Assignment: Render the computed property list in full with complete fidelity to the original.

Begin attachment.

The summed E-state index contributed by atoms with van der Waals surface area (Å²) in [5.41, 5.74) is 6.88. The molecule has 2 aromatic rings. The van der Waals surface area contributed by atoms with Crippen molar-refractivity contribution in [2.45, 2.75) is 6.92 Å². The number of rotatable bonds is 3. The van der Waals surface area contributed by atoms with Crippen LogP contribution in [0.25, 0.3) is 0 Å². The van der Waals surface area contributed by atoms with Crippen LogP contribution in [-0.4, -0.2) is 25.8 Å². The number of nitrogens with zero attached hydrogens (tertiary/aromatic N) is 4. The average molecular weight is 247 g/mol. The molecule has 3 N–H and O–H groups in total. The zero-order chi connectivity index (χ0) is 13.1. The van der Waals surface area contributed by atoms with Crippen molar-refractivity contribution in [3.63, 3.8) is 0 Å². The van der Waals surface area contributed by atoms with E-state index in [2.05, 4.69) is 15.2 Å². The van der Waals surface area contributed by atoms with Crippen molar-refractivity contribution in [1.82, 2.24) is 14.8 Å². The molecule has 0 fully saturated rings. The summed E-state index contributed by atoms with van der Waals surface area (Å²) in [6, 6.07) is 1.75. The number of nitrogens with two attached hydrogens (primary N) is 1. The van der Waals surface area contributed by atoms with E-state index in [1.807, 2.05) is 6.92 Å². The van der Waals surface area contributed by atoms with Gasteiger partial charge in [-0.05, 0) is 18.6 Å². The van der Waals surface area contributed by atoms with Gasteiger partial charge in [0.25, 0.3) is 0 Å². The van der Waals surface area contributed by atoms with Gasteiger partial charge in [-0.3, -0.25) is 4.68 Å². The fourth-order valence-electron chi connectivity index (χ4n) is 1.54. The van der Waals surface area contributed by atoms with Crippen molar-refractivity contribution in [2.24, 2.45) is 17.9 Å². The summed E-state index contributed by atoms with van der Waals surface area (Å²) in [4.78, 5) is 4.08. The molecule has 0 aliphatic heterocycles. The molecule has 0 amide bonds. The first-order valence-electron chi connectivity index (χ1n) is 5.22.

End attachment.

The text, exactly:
The summed E-state index contributed by atoms with van der Waals surface area (Å²) in [5.41, 5.74) is 6.88. The molecule has 2 aromatic rings. The van der Waals surface area contributed by atoms with Crippen molar-refractivity contribution in [2.45, 2.75) is 6.92 Å². The number of rotatable bonds is 3. The van der Waals surface area contributed by atoms with Crippen LogP contribution in [0.25, 0.3) is 0 Å². The van der Waals surface area contributed by atoms with Crippen LogP contribution in [-0.4, -0.2) is 25.8 Å². The number of nitrogens with zero attached hydrogens (tertiary/aromatic N) is 4. The average molecular weight is 247 g/mol. The molecule has 3 N–H and O–H groups in total. The zero-order chi connectivity index (χ0) is 13.1. The van der Waals surface area contributed by atoms with Crippen molar-refractivity contribution in [3.63, 3.8) is 0 Å². The van der Waals surface area contributed by atoms with E-state index in [2.05, 4.69) is 15.2 Å². The van der Waals surface area contributed by atoms with Crippen molar-refractivity contribution in [1.82, 2.24) is 14.8 Å². The molecule has 0 fully saturated rings. The summed E-state index contributed by atoms with van der Waals surface area (Å²) in [6, 6.07) is 1.75. The number of nitrogens with two attached hydrogens (primary N) is 1. The van der Waals surface area contributed by atoms with E-state index in [1.807, 2.05) is 6.92 Å². The van der Waals surface area contributed by atoms with Gasteiger partial charge in [-0.05, 0) is 18.6 Å². The van der Waals surface area contributed by atoms with Gasteiger partial charge in [0.25, 0.3) is 0 Å². The van der Waals surface area contributed by atoms with Gasteiger partial charge in [-0.3, -0.25) is 4.68 Å². The fourth-order valence-electron chi connectivity index (χ4n) is 1.54. The van der Waals surface area contributed by atoms with Crippen molar-refractivity contribution in [2.24, 2.45) is 17.9 Å². The summed E-state index contributed by atoms with van der Waals surface area (Å²) in [4.78, 5) is 4.08. The molecule has 0 aliphatic heterocycles. The molecule has 0 amide bonds. The first-order valence-electron chi connectivity index (χ1n) is 5.22.